The Visual Ego

January 1970

The Visual Ego

J. J. Gibson, Cornell University


The World Wide Web distribution of James Gibson’s “Purple Perils” is for scholarly use with the understanding that Gibson did not intend them for publication. References to these essays must cite them explicitly as unpublished manuscripts. Copies may be circulated if this statement is included on each copy.

Koffka distinguished between the phenomenal field extending forward from the head and that extending backward from the head, and asserted that between the “in front” and the “behind” stood the ego (Principles, p. 322). I have a theory of the visual ego which is consistent with this phenomenological description but which fits better with the facts of optics and of human vision. It derives both the experience of “here” and the experience of “out there” from the fact that the eye-head system samples the total ambient optic array. It lays special emphasis on the temporary boundary between the unhidden portion of the environment and the hidden portion of it (Visual World, p. 228).

The solid-angular sample of the ambient array of light at a point of observation that enters each eye is determined by the posture of the head. The experience corresponding to this sample, or its cross-section, is what I call the “visual field” (Visual World, Ch. 3, and p. 226; Senses Considered p. 254). The boundary of this field is fixed by the bony orbits of each eye, but also by the nose, hands, body, and feet of the observer insofar as they protrude into the visual field. The head of the observer can thus be said to hide a portion of the surrounding environment, and the nose, hands, body, and feet can be said to occlude the surrounding environment. Each of these surfaces has an occluding edge of the same sort that is found in the environment proper. An occluding edge is a visible opaque surface in front of another surface (Gibson, Reynolds, Wheeler, & Kaplan). Note that the eyelids can hide the entering sample of the array.

We can now ask what visual information specifies the ego as distinguished from the environment, and what specifies the experience of “here” at zero distance as distinguished from “out there” at increasing distances. Instead of appealing to a continuous gradient of density of optical texture and similar gradients of optical motion and optical disparity, the explanation is in terms of optical accretion/deletion, and it presupposes an active observer who turns his head, moves his body, and locomotes.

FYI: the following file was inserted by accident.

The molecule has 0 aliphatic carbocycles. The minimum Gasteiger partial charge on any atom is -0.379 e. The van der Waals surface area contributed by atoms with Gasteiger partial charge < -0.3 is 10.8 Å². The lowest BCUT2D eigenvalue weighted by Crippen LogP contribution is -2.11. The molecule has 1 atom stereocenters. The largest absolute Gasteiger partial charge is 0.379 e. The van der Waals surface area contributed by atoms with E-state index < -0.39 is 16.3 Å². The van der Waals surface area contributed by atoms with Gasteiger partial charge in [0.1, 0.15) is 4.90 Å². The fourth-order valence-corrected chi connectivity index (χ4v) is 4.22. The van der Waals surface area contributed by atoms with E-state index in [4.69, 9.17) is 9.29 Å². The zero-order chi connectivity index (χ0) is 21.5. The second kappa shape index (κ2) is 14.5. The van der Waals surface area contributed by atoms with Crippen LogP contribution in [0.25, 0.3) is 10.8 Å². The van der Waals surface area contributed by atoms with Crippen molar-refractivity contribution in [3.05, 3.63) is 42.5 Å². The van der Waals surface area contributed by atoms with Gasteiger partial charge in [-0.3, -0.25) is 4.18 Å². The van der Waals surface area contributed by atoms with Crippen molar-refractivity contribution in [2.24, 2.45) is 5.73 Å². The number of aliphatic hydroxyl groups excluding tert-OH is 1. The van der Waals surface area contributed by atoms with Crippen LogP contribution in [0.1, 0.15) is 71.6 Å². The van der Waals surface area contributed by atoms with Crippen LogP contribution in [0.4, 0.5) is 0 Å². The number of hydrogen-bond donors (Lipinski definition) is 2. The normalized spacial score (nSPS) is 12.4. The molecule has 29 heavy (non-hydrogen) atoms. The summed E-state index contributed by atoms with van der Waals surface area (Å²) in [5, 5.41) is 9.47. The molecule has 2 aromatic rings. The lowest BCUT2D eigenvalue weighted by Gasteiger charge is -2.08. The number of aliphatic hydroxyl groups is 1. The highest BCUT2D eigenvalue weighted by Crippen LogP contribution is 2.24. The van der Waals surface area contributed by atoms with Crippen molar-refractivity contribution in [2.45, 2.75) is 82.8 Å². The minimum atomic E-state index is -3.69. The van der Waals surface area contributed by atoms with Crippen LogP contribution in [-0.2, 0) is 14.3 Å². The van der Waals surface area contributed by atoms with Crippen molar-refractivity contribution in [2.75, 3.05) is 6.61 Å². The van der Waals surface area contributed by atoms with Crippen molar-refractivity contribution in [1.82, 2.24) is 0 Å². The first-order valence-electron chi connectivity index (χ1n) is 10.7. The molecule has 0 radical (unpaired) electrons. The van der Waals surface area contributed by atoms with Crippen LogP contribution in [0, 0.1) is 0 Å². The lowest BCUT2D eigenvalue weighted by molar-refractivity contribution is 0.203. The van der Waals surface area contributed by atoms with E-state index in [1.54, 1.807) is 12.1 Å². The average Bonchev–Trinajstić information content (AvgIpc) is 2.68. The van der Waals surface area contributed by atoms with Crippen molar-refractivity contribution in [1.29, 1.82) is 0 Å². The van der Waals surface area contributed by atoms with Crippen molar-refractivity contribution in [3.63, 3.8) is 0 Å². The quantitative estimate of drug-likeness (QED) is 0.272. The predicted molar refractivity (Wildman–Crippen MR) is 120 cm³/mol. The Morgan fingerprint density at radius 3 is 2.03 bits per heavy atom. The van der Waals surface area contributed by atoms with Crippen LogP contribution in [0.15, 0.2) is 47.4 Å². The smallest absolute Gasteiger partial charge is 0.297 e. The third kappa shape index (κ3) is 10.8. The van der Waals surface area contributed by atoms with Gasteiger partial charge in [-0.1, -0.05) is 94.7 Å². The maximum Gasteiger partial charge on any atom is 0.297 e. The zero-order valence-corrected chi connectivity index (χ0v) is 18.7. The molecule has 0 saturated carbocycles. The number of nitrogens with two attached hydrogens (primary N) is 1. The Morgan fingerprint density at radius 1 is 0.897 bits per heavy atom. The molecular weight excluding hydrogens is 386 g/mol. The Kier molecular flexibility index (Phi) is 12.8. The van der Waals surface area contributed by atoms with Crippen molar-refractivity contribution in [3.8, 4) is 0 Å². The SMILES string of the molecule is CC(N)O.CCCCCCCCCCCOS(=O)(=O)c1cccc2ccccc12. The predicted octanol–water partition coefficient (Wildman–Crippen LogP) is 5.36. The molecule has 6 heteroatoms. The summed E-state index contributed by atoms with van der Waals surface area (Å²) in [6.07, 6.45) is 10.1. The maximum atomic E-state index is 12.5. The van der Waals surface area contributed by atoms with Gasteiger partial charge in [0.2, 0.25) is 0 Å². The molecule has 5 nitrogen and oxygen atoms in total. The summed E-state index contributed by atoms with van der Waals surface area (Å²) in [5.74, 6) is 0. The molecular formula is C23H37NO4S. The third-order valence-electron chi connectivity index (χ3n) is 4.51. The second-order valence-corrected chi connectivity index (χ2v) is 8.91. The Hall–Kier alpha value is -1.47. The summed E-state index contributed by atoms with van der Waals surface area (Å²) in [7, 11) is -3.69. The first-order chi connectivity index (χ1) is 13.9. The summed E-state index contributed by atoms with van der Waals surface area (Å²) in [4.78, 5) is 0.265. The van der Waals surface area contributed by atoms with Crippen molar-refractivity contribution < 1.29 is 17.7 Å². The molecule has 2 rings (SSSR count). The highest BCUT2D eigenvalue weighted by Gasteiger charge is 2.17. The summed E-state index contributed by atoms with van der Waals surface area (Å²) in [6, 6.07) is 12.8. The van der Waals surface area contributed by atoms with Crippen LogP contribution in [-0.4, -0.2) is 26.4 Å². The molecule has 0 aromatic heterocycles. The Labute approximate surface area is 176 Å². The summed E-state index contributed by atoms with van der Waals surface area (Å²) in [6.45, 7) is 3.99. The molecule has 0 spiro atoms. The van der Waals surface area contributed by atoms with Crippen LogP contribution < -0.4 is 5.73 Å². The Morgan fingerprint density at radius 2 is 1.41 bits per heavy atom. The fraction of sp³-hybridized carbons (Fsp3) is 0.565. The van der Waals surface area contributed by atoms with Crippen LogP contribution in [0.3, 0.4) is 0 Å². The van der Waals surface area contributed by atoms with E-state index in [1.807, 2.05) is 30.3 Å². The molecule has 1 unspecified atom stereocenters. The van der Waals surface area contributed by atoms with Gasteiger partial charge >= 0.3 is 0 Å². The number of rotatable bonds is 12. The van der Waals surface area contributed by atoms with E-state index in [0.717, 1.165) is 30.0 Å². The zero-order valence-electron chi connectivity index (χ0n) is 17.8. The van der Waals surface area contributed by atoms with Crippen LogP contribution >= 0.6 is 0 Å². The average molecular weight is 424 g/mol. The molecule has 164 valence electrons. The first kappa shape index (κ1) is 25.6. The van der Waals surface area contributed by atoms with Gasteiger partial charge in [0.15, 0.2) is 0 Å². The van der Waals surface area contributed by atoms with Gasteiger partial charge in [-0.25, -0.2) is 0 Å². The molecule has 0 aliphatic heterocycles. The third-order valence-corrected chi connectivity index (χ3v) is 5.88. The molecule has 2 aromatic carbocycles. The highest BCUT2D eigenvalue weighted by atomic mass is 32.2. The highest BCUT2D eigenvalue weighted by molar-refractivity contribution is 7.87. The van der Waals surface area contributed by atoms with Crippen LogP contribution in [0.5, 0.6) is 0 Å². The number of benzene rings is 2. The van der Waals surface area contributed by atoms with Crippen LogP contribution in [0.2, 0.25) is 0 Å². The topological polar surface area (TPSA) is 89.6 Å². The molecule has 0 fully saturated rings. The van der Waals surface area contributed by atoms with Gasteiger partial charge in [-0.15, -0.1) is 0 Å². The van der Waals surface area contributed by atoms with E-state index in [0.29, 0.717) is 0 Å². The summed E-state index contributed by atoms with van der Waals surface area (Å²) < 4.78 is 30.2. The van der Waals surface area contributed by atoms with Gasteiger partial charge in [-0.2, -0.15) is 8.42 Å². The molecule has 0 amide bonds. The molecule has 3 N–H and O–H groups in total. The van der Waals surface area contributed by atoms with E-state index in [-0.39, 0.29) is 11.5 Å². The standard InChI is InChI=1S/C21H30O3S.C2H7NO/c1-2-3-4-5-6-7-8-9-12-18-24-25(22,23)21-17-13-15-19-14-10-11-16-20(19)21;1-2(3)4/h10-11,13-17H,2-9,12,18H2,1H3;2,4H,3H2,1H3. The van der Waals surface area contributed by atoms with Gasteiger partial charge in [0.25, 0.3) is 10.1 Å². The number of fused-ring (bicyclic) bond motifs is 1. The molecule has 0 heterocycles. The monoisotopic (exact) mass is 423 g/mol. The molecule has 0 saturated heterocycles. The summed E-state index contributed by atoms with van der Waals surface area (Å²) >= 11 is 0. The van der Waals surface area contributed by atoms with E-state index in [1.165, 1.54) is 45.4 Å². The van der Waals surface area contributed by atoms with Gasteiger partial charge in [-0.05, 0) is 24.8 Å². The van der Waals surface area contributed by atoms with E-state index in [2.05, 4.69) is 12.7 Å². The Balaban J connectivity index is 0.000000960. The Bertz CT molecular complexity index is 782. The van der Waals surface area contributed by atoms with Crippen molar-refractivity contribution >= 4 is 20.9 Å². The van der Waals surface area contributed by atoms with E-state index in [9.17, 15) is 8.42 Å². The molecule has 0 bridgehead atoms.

1a. The permanent oval border of the visual field, the transition between the sample of ambient light and the non-sample or, in other words, between the unhidden and the hidden specifies the ego of the observer, more exactly, his head. Similarly, the sweeping of this border over the ambient array, revealing elements at the leading edge and concealing them at the trailing edge, specifies head-turning.

1b. The changeable occluding edges that protrude into the field of view specify the hands, the body, and the feet of the observer. Similarly, the accretion/deletion of optical textures at these edges specifies movement of the hands, the body, or the feet. The more of the visual field occluded by such an edge the nearer it is to the eye (cf. Schiff). A hand can cover the eyes if it is near enough. When the eye-lids cover the whole visual field they are experienced at zero distance from “here”.

2a. The edge of the nose, at the right-hand margin of the left visual field and the left-hand margin of the right visual field is at the extreme of disparity for the two array-samples entering the two eyes. The nearer is an edge in the world the greater is its optical disparity. Hence the nose is specified by disparity information as being at zero distance.

2b. The changing disparities of the hands or other bodily extremities specify the movements of the hands or extremities toward or away from the eyes.

3. The covariation between movements of parts of the body, both active and passive, and changes of occlusion in the optic array constitutes one kind of “visual kinesthesis”. (What gives rise to the perception of motion? Psychol. Rev.). All such changes in the optic array are seen as movements of the body or its parts not as motions of objects. Similarly, locomotion is seen as such, and the transformations in the optic array or the “apparent motions ” in the visual field that samples it are not perceived as motions in the environment. The rule seems to be that any optical change that is always a concomitant of a bodily movement will eventually be seen as having a kinesthetic quality and as pertaining to the self instead of to the world, even if at first the optical change is taken to be the motion of an object or the behavior of another animal.

The ability of an observer, child or animal, to learn to see the cast shadow of his body or, more striking, the image of his body in a pool or mirror as pertaining to himself instead of to another organism may depend on the above fact.